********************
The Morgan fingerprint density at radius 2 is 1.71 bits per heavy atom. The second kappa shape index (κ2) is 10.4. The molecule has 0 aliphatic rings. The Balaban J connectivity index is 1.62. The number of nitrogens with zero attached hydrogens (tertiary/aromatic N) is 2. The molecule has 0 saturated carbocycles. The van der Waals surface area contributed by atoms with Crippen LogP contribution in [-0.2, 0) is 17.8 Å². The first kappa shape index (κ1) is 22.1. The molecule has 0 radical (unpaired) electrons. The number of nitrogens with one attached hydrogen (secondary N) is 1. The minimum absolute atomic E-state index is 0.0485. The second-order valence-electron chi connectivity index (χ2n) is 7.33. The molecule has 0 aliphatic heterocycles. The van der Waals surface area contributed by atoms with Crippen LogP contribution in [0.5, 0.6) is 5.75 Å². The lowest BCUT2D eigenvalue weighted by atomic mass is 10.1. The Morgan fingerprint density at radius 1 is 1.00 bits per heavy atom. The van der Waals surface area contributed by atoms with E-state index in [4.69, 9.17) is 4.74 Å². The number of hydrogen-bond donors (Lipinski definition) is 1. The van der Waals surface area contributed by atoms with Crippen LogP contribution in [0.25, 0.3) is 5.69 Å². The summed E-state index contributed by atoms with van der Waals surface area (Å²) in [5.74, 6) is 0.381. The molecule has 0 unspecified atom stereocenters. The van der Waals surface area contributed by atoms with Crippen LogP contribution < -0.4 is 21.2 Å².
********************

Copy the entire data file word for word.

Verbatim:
The Morgan fingerprint density at radius 2 is 1.71 bits per heavy atom. The second kappa shape index (κ2) is 10.4. The molecule has 0 aliphatic rings. The Balaban J connectivity index is 1.62. The number of nitrogens with zero attached hydrogens (tertiary/aromatic N) is 2. The molecule has 0 saturated carbocycles. The van der Waals surface area contributed by atoms with Crippen LogP contribution in [-0.2, 0) is 17.8 Å². The first kappa shape index (κ1) is 22.1. The molecule has 0 radical (unpaired) electrons. The number of nitrogens with one attached hydrogen (secondary N) is 1. The minimum absolute atomic E-state index is 0.0485. The second-order valence-electron chi connectivity index (χ2n) is 7.33. The molecule has 0 aliphatic heterocycles. The van der Waals surface area contributed by atoms with Crippen LogP contribution in [0.5, 0.6) is 5.75 Å². The lowest BCUT2D eigenvalue weighted by atomic mass is 10.1. The Morgan fingerprint density at radius 1 is 1.00 bits per heavy atom. The van der Waals surface area contributed by atoms with E-state index in [4.69, 9.17) is 4.74 Å². The number of hydrogen-bond donors (Lipinski definition) is 1. The van der Waals surface area contributed by atoms with Crippen LogP contribution in [0.25, 0.3) is 5.69 Å². The summed E-state index contributed by atoms with van der Waals surface area (Å²) in [5.74, 6) is 0.381. The molecule has 0 unspecified atom stereocenters. The van der Waals surface area contributed by atoms with Crippen LogP contribution < -0.4 is 21.2 Å².